Basketball is the steadying anchor, the bucolic backdrop, it’s why, in both movies, there is never grave concern for either of the main characters. You aren’t afraid they are going to rage and wreck their particular brands of betterment, nor doubt they will settle down before the credits roll with the metronome of a ball on the hardwood like a heartbeat behind them.

When I think about either movie and the tired, life-sore, occasionally destructive but well-intentioned coach trope in each, I also realize that these stories are familiar and comfortable because these characters are men.

Cast any woman as a lead in a movie like The Way Back and it would instantly have to skew slapstick, a lewd kind of comedy, or fully tragic, with the demons coming out on top.

There is no world in which a woman gets to live a life on the margins, with zero accountability, caught up in her own crises, and still play a root-for-able underdog with a good heart who was just dealt a bad hand.

Let alone to have her be responsible for other people’s children.

The tragedy eventually unearthed in The Way Back is that Jack Cunningham’s young son died of cancer, leading to his marriage falling apart and his estranged wife still worrying over his well-being. Affleck’s character is allowed to retreat and nurse his wounds alone, to be a fuck-up but still funny, still redeemable, with a great athletic talent he nobly decided to walk away from and can pick up again to help some high school kids succeed. A woman in that role would be bound to her tragedy; her failure as a mother implicit if she didn’t let the grief hang around her neck full time.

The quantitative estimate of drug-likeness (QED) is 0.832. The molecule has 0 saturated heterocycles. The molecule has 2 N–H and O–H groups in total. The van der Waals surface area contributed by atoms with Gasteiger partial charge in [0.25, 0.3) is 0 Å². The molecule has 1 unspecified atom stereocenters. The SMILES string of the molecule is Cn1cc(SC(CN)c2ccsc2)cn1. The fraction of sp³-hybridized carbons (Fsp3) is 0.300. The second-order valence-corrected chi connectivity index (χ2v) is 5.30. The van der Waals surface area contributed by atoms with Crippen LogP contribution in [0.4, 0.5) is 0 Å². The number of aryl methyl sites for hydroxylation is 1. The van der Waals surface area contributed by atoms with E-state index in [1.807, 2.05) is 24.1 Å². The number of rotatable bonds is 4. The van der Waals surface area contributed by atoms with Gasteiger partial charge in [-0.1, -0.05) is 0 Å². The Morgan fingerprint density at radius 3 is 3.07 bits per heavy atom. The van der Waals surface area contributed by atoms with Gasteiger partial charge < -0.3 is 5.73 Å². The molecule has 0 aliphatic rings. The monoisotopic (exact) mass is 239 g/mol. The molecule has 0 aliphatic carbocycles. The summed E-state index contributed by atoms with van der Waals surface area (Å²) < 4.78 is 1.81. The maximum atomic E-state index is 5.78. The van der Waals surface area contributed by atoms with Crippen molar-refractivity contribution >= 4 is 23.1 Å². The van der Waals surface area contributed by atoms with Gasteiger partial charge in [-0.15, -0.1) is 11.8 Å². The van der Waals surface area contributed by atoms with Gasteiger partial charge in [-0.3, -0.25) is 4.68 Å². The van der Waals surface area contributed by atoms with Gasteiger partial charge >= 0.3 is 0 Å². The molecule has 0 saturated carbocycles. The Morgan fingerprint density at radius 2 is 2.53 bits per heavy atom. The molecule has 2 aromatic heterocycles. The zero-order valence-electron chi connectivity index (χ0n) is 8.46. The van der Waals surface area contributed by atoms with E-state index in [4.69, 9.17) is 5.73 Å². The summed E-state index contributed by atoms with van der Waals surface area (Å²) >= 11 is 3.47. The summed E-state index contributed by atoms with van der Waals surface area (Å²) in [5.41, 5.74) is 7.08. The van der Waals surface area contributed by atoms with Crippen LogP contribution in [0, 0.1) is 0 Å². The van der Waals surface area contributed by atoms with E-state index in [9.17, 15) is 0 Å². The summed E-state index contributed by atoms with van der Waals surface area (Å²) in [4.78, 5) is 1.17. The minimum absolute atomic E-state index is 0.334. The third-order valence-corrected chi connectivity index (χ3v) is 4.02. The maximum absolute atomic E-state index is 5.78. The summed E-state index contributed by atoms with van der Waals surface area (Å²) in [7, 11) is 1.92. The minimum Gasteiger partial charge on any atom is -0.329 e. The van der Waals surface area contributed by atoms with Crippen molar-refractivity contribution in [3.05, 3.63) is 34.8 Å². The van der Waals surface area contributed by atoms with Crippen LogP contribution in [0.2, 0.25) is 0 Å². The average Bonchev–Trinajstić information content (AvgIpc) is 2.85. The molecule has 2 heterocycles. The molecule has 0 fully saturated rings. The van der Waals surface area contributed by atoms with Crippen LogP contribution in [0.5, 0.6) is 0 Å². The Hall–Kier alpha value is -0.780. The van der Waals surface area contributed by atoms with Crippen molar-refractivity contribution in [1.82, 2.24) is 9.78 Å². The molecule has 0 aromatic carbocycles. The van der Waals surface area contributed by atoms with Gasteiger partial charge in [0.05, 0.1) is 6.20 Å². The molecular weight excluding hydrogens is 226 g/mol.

It isn’t only in film that women are limited to what is comfortable for the viewer, or the broader public; in real life, women are rarely afforded the same moments of stoic bravado as Jackson’s portrayal of the real Coach Carter’s actions. If a high school or college basketball coach barred her players from the gym, she’d likely be out of a job.

Tara VanDerveer, who last December passed the late Pat Summitt as the winningest women’s coach of all time, initially applied to twenty colleges for an unpaid graduate assistant position and only heard back from two. In her first year at Ohio State, VanDerveer said she was on food stamps, broke, and paying for school. In her first year as head coach at Idaho State, her salary was $13,000.

The legendary Summitt, who made $250 per week her first year as head coach of the Tennessee Lady Vols, drove the team to games, once slept on the floor of the other team’s gym, and washed her players’ uniforms.

Summitt and VanDerveer got their starts in the 1970s, when it wasn’t a lack of opportunities in women’s basketball that was the biggest challenge, but a lack of women’s basketball. As of last season, 63% of head coaching positions in women’s college basketball were held by women, 222 jobs in total. It’s a steady uptick but the challenge of relevancy, when compared to men’s college basketball, remains.